The Young Avenger
School for Traitors
Direction: Two out of five. Like Kim Mills, Alwyn does not seem to go in for interesting shots, which makes this a very dull episode in these terms as well as plot. I do not think that they could even have persuaded Peter Hammond to direct this!
Plot: Three out of five. Perhaps it is because both my parents went to Oxford, and I am really clued in on the University scene, but I think this is actually a very good plot, and something that could happen in a real University. But this is also its downfall. Again, Mitchell tries to make it extremely realistic, but this is not an Avengers story, like "Immortal Clay."
Music: One out of five. I do not know how many times I am going to repeat this, but the songs by The Kenny Powell trio are just too irritating! The other music is also badly chosen, and there is not very much of it.
Fights: One out of five. I have only actually seen this episode twice, and the first time I fell asleep in the middle (sorry to James Mitchell, this is becoming a habit), but the one fight I remember is actually rather good. Shame Venus cannot really do anything.
Wittiness: One out of five. The best lines are in the bar at a snooker table. But did you see Macnee's adlib! It is the best thing about the episode!
Introduction/Tag: One out of five. Oh dear, the Kenny Powell trio are in the first scene. The scene at the end in the bar is not very funny either. They should have had the tag scene with the Kenny Powell trio playing us out! Then I could have given it nothing!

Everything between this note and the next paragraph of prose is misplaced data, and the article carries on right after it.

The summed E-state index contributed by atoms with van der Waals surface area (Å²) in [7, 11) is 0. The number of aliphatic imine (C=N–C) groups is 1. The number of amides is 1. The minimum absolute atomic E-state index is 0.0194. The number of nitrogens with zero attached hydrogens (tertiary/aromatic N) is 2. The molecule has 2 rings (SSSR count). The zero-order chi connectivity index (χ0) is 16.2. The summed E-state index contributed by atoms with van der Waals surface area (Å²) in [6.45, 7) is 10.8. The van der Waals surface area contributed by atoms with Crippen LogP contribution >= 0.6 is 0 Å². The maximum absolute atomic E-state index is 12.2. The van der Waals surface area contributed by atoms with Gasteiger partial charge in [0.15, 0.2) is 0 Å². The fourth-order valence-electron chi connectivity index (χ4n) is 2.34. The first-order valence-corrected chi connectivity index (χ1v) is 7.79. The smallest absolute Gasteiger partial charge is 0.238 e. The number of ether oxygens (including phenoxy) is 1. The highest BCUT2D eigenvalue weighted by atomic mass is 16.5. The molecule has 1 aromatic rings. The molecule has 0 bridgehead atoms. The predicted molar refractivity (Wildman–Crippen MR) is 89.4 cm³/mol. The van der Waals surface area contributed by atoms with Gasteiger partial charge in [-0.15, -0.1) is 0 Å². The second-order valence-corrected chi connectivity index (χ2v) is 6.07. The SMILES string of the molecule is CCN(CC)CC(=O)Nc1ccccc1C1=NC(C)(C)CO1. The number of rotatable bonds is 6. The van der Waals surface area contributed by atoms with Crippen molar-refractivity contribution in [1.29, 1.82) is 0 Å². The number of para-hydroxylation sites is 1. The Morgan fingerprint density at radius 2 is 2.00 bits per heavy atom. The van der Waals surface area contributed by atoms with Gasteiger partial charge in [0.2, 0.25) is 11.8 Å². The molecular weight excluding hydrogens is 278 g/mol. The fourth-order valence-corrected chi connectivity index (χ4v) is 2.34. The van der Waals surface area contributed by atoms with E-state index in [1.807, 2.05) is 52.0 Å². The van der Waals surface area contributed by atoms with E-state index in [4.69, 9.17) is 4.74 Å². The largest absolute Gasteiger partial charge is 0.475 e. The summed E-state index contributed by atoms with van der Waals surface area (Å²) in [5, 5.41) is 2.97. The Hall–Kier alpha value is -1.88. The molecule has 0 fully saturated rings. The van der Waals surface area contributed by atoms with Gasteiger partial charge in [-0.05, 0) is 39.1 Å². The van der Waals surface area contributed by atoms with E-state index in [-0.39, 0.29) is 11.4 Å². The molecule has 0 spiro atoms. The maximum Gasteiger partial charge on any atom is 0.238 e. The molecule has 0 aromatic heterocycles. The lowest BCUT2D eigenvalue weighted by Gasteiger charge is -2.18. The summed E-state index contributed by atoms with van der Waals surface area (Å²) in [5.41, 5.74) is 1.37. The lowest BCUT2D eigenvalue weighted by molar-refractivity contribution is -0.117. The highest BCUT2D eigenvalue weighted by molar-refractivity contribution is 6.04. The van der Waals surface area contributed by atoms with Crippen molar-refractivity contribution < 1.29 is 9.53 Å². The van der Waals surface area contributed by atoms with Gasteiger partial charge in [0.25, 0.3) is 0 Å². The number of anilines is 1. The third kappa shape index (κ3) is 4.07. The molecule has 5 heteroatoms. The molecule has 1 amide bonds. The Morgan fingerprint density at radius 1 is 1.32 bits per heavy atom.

Cars/Sets/Locations: One out of ten. No cars, no location filming and some awful sets really let the side down. One point for the office of the senior tutor, which is actually what Oxford College interiors do look like.
Overall Impression: One might think that I have maligned this episode enough for it to get two. But it gets more than even "The Big Thinker" for two reasons:
1) I can confirm that it is a realistic portrayal of University life in the 1960s, which is all credit to Mitchell, for he is the only realist writer in the whole of this season. I do think the plot is rather good, and getting sent down from Oxbridge really is a big thing. It can make the difference between social acceptance and working-class status. (I know, I am a snob!)
2) Anthony Nicholls is so like a head of an Oxford College it is not funny. And when it is revealed that he is the mastermind, no-one could have expected it.
Rating: Five and a half out of ten.
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